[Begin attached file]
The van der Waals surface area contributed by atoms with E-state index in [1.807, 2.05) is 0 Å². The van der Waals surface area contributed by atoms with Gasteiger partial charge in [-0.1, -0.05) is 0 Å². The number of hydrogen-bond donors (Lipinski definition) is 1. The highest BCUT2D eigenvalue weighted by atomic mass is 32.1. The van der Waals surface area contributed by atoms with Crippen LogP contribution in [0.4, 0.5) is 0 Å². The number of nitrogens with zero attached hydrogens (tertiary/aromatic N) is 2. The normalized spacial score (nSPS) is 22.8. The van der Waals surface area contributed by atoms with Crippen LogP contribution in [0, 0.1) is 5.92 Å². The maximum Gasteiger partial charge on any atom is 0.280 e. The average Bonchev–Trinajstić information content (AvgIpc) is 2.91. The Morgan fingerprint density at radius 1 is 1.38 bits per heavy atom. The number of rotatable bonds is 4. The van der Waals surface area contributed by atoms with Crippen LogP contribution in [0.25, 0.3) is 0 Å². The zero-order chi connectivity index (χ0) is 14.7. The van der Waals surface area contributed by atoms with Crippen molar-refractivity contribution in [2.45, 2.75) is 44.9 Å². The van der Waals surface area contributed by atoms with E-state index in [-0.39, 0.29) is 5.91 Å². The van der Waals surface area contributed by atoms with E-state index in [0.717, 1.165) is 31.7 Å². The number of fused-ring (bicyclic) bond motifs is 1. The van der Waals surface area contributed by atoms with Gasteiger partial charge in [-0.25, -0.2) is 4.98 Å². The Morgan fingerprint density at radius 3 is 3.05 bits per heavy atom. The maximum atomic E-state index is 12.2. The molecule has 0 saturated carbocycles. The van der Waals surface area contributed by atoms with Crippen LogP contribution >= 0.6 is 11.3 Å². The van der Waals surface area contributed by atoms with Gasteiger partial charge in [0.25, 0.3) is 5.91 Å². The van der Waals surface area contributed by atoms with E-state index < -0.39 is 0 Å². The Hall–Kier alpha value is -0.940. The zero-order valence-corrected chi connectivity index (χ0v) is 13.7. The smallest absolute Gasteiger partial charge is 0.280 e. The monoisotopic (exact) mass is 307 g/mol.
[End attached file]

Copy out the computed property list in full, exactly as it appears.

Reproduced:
The van der Waals surface area contributed by atoms with E-state index in [1.807, 2.05) is 0 Å². The van der Waals surface area contributed by atoms with Gasteiger partial charge in [-0.1, -0.05) is 0 Å². The number of hydrogen-bond donors (Lipinski definition) is 1. The highest BCUT2D eigenvalue weighted by atomic mass is 32.1. The van der Waals surface area contributed by atoms with Crippen LogP contribution in [0.4, 0.5) is 0 Å². The number of nitrogens with zero attached hydrogens (tertiary/aromatic N) is 2. The normalized spacial score (nSPS) is 22.8. The van der Waals surface area contributed by atoms with Crippen LogP contribution in [0, 0.1) is 5.92 Å². The maximum Gasteiger partial charge on any atom is 0.280 e. The average Bonchev–Trinajstić information content (AvgIpc) is 2.91. The Morgan fingerprint density at radius 1 is 1.38 bits per heavy atom. The number of rotatable bonds is 4. The van der Waals surface area contributed by atoms with Crippen LogP contribution in [0.25, 0.3) is 0 Å². The zero-order chi connectivity index (χ0) is 14.7. The van der Waals surface area contributed by atoms with Crippen molar-refractivity contribution in [2.45, 2.75) is 44.9 Å². The van der Waals surface area contributed by atoms with E-state index in [-0.39, 0.29) is 5.91 Å². The van der Waals surface area contributed by atoms with E-state index in [0.717, 1.165) is 31.7 Å². The number of fused-ring (bicyclic) bond motifs is 1. The van der Waals surface area contributed by atoms with Gasteiger partial charge in [-0.25, -0.2) is 4.98 Å². The Morgan fingerprint density at radius 3 is 3.05 bits per heavy atom. The maximum atomic E-state index is 12.2. The molecule has 0 saturated carbocycles. The van der Waals surface area contributed by atoms with Crippen LogP contribution >= 0.6 is 11.3 Å². The van der Waals surface area contributed by atoms with Gasteiger partial charge in [0.25, 0.3) is 5.91 Å². The van der Waals surface area contributed by atoms with E-state index < -0.39 is 0 Å². The Hall–Kier alpha value is -0.940. The zero-order valence-corrected chi connectivity index (χ0v) is 13.7. The smallest absolute Gasteiger partial charge is 0.280 e. The monoisotopic (exact) mass is 307 g/mol.